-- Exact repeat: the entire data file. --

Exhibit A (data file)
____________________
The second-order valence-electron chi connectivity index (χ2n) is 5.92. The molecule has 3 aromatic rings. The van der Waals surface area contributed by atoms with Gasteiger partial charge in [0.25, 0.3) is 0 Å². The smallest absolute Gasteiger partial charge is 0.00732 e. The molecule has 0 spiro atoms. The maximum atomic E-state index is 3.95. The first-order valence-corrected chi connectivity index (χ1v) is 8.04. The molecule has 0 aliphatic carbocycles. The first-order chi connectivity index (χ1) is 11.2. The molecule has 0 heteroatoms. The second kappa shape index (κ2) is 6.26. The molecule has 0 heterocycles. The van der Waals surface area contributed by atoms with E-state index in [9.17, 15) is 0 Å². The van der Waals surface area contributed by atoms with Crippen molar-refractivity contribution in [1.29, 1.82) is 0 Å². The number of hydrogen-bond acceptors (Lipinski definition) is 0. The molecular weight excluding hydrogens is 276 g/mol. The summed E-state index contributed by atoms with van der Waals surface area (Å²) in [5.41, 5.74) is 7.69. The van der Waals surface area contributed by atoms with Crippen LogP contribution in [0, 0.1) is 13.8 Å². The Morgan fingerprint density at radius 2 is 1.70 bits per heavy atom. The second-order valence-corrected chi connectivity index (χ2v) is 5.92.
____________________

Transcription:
The second-order valence-electron chi connectivity index (χ2n) is 5.92. The molecule has 3 aromatic rings. The van der Waals surface area contributed by atoms with Gasteiger partial charge in [0.25, 0.3) is 0 Å². The smallest absolute Gasteiger partial charge is 0.00732 e. The molecule has 0 spiro atoms. The maximum atomic E-state index is 3.95. The first-order valence-corrected chi connectivity index (χ1v) is 8.04. The molecule has 0 aliphatic carbocycles. The first-order chi connectivity index (χ1) is 11.2. The molecule has 0 heteroatoms. The second kappa shape index (κ2) is 6.26. The molecule has 0 heterocycles. The van der Waals surface area contributed by atoms with E-state index in [9.17, 15) is 0 Å². The van der Waals surface area contributed by atoms with Crippen molar-refractivity contribution in [1.29, 1.82) is 0 Å². The number of hydrogen-bond acceptors (Lipinski definition) is 0. The molecular weight excluding hydrogens is 276 g/mol. The summed E-state index contributed by atoms with van der Waals surface area (Å²) in [5.41, 5.74) is 7.69. The van der Waals surface area contributed by atoms with Crippen LogP contribution in [0, 0.1) is 13.8 Å². The Morgan fingerprint density at radius 2 is 1.70 bits per heavy atom. The second-order valence-corrected chi connectivity index (χ2v) is 5.92.